Written by LazyNetworkAdmin
Monday, 12 October 2009 20:50
So today I ran across a tool on posted on the forums at petri.co.il called the Microsoft IT Environment Health Scanner. Now I guess this came out back in August but it is new news to me. This tool kind of takes off from their Best Practices Analyzers and narrows it down to just your Active Dirctory topology. It will take a couple minutes, depending on the size of your Active Directory Domain, to scan your topology and check it against a set of checks which Microsoft determines, then reports back to you the results of either Good, Warning, or Error. Here is Microsoft's official description about it:
"The Microsoft IT Environment Health Scanner is a diagnostic tool that is designed for administrators of small or medium-sized networks (recommended up to 20 servers and up to 500 client computers) who want to assess the overall health of their network infrastructure. The tool identifies common problems that can prevent your network environment from functioning properly as well as problems that can interfere with infrastructure upgrades, deployments, and migration.
When run from a computer with the proper network access, the tool takes a few minutes to scan your IT environment, perform more than 100 separate checks, and collect and analyze information about the following:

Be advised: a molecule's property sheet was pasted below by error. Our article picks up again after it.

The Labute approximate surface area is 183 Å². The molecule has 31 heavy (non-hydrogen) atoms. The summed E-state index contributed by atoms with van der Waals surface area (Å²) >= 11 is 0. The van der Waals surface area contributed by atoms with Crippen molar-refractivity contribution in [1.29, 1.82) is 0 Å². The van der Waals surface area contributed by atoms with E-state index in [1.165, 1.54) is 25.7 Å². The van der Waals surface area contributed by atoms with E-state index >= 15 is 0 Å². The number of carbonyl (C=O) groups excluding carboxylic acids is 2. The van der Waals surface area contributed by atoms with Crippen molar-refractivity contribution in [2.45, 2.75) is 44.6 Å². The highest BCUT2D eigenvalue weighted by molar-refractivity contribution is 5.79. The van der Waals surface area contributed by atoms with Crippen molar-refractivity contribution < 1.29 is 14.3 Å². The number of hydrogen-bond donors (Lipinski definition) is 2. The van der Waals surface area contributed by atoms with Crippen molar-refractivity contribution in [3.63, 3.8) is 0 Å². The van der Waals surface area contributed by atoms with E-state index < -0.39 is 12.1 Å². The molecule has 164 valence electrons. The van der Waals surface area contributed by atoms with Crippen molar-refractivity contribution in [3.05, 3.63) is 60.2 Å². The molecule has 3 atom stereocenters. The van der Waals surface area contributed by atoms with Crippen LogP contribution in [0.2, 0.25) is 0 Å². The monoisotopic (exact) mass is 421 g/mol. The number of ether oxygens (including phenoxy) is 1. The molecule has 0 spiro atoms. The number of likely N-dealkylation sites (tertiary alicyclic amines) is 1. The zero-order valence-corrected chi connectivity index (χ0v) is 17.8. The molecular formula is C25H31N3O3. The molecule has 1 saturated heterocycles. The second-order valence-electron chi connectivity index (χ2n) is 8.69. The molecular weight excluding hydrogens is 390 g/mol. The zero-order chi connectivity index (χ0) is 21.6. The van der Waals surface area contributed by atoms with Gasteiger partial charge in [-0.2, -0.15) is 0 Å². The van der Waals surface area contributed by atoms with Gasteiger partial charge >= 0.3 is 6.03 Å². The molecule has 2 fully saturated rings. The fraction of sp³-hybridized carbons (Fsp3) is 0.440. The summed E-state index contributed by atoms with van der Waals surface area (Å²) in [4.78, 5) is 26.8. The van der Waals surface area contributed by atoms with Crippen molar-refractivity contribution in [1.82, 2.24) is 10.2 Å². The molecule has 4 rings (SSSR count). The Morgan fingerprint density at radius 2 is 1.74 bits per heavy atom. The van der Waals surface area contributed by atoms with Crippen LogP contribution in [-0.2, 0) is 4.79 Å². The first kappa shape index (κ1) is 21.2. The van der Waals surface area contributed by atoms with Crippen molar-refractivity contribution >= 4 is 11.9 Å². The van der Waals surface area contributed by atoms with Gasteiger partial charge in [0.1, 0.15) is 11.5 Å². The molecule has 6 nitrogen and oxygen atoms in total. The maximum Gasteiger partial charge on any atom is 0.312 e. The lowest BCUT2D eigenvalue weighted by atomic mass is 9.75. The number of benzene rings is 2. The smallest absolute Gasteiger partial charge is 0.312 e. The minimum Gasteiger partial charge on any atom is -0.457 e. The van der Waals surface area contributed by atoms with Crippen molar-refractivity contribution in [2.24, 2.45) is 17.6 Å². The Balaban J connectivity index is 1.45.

- Configuration of sites and subnets in Active Directory
- Replication of Active Directory, the file system, and SYSVOL shared folders
- Name resolution by the Domain Name System (DNS)
- Configuration of the network adapters of all domain controllers, DNS servers, and e-mail servers running Microsoft Exchange Server
- Health of the domain controllers
- Configuration of the Network Time Protocol (NTP) for all domain controllers
If a problem is found, the tool describes the problem, indicates the severity, and links you to guidance at the Microsoft Web site (such as a Knowledge Base article) to help you resolve the problem. You can save or print a report for later review. The tool does not change anything on your computer or your network. "
Now this is where I found this useful. Two weekends ago we closed down one of our remote offices. That office had an Active Directory Domain Controller and DNS server. Even though we properly demoted the server and removed it from the domain, we found that we had a 3rd DNS server configured on 4 of our other domain controllers at a few other sites pointing to this server, something which can easily be overlooked. It was nice that we were able to figure this out today rather than have something happen and wonder why we are seeing requests for an old server still running around the network.